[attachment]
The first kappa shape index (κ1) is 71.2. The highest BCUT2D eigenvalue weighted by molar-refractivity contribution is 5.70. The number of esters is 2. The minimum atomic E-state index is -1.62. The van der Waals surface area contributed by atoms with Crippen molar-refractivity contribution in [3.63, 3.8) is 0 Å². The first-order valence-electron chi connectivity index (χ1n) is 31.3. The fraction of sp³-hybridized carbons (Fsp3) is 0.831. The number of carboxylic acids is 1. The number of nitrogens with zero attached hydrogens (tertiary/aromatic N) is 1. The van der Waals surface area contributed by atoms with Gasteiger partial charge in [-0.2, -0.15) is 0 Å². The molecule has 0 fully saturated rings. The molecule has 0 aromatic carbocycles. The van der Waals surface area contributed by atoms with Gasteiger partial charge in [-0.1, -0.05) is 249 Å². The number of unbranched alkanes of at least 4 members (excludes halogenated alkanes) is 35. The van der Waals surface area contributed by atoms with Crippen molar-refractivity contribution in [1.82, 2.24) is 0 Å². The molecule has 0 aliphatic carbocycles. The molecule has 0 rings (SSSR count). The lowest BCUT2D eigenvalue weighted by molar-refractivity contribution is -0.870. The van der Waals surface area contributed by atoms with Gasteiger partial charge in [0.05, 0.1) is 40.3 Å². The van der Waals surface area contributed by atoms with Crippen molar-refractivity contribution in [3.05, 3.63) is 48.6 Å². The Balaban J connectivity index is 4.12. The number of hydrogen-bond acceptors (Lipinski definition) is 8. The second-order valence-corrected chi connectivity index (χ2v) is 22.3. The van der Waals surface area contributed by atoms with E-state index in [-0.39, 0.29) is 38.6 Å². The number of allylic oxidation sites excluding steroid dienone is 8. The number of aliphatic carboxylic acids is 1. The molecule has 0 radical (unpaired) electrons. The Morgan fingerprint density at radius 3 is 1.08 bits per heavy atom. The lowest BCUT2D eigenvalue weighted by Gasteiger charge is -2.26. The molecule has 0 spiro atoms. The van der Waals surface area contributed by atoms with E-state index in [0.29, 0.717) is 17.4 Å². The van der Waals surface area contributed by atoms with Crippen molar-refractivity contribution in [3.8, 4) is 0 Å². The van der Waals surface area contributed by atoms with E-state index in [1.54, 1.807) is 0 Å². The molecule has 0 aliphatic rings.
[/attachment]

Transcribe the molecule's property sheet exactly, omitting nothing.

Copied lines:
The first kappa shape index (κ1) is 71.2. The highest BCUT2D eigenvalue weighted by molar-refractivity contribution is 5.70. The number of esters is 2. The minimum atomic E-state index is -1.62. The van der Waals surface area contributed by atoms with Crippen molar-refractivity contribution in [3.63, 3.8) is 0 Å². The first-order valence-electron chi connectivity index (χ1n) is 31.3. The fraction of sp³-hybridized carbons (Fsp3) is 0.831. The number of carboxylic acids is 1. The number of nitrogens with zero attached hydrogens (tertiary/aromatic N) is 1. The van der Waals surface area contributed by atoms with Gasteiger partial charge in [-0.2, -0.15) is 0 Å². The molecule has 0 fully saturated rings. The molecule has 0 aromatic carbocycles. The van der Waals surface area contributed by atoms with Gasteiger partial charge in [-0.1, -0.05) is 249 Å². The number of unbranched alkanes of at least 4 members (excludes halogenated alkanes) is 35. The van der Waals surface area contributed by atoms with Crippen molar-refractivity contribution in [1.82, 2.24) is 0 Å². The molecule has 0 aliphatic carbocycles. The molecule has 0 rings (SSSR count). The lowest BCUT2D eigenvalue weighted by molar-refractivity contribution is -0.870. The van der Waals surface area contributed by atoms with Gasteiger partial charge in [0.05, 0.1) is 40.3 Å². The van der Waals surface area contributed by atoms with Crippen molar-refractivity contribution in [3.05, 3.63) is 48.6 Å². The Balaban J connectivity index is 4.12. The number of hydrogen-bond acceptors (Lipinski definition) is 8. The second-order valence-corrected chi connectivity index (χ2v) is 22.3. The van der Waals surface area contributed by atoms with E-state index in [-0.39, 0.29) is 38.6 Å². The number of allylic oxidation sites excluding steroid dienone is 8. The number of aliphatic carboxylic acids is 1. The molecule has 0 radical (unpaired) electrons. The Morgan fingerprint density at radius 3 is 1.08 bits per heavy atom. The lowest BCUT2D eigenvalue weighted by Gasteiger charge is -2.26. The molecule has 0 spiro atoms. The van der Waals surface area contributed by atoms with E-state index in [0.29, 0.717) is 17.4 Å². The van der Waals surface area contributed by atoms with Crippen molar-refractivity contribution in [3.8, 4) is 0 Å². The van der Waals surface area contributed by atoms with E-state index in [1.54, 1.807) is 0 Å². The molecule has 0 aliphatic rings.